Scissor & Boom Lift Training and Certification
Aerial Platform Lifts (A.P.L.) : Scissor lift and Boom Lifts are reliable mobile elevating work platforms used by workers to reach elevated work locations in a variety of industries and applications. A.P.L. certification requires careful consideration of the equipment specifications and standardizing safe operator practices through effective training.
According to an OSHA study, the three largest issues contributing to A.P.L. injuries and deaths were employers’ failure to address:
- Fall protection
In order to protect associates from safety hazards linked with these three areas, employers must ensure that only properly trained operators are permitted to use the lifts. Operators should be able to demonstrate proper use of the lift. Trained associates should complete pre-operation checks of the A.P.L., follow manufacturers’ instructions, use personal protective equipment (PPE) where required and ensure any maintenance needs are addressed before use.
Guardrails are required to be installed on A.P.L.s to prevent falls. Operators should always check guard rails prior to operation of the A.P.L., never stand on the guard rails and never lean over the guardrails to reach tasks.
Stability of the A.P.L. work platform is essential for safety. To reduce the risk of tip-overs, operators and employers should:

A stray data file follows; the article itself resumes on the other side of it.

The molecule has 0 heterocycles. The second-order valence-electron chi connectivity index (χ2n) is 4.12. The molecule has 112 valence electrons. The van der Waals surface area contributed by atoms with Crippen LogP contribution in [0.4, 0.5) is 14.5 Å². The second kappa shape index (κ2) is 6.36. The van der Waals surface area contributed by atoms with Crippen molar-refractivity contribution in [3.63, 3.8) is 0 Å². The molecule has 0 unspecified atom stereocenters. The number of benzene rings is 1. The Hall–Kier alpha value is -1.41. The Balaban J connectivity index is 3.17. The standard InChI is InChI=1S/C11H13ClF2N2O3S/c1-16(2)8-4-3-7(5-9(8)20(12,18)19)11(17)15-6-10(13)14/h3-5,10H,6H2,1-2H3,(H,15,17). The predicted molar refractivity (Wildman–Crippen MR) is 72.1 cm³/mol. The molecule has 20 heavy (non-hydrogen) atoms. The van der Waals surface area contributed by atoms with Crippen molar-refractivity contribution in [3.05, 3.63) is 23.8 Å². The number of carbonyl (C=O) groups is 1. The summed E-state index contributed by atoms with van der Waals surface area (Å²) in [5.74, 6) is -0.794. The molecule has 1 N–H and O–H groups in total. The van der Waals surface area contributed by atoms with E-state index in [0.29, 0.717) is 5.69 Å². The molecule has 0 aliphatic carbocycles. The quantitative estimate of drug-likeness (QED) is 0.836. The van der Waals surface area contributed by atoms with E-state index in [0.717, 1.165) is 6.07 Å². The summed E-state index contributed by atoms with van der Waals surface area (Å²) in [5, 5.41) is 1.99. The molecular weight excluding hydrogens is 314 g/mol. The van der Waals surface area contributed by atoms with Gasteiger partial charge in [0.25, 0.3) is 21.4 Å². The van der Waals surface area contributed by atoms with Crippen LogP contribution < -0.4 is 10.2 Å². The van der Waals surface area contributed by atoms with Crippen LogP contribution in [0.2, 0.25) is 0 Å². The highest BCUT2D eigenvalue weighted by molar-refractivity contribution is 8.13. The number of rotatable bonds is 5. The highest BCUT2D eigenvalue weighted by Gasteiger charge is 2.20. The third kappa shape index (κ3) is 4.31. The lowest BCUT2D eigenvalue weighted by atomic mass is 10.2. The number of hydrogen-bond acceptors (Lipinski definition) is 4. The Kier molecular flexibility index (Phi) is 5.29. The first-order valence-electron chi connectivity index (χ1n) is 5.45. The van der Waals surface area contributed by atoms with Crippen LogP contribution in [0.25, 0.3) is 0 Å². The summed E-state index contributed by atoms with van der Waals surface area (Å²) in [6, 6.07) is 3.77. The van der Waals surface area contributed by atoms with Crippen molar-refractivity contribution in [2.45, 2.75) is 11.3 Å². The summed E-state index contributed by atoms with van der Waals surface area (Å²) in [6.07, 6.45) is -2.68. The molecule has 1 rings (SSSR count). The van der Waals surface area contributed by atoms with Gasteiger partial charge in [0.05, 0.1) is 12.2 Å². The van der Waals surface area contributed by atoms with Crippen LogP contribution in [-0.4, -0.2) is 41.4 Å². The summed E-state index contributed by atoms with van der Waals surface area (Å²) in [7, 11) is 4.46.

- Isolate the A.P.L. from traffic and other moving worksite equipment to prevent impacts
- Ensure work locations have a firm, level surface away from hazards
- Only use the equipment when weather conditions meets requirements labeled on the equipment or found in the operator’s manual.
A.P.L. operators should be aware of hazards that can contribute to tip overs, crushing and electrocution. Operators should exercise the utmost caution when:
- Operating a A.P.L. near a stationary object
- Operating closely with mobile equipment
- Passing below fixed objects like door frames and ceiling beams
Due to risks with arcing electricity, operators should not use A.P.L.’s within 10 feet of power lines, transformers or other utilities. If the job absolutely requires work near these electrical sources, the worker should be properly trained and certified and the utility provider should be contacted before work begins.
In addition to regular, planned maintenance, A.P.L.’s must pass a pre-operation inspection. Operators should inspect and test controls and components, inspect guardrails and ensure brakes are set properly before each and every use. Daily pre-inspection items can be found in the operator’s manual.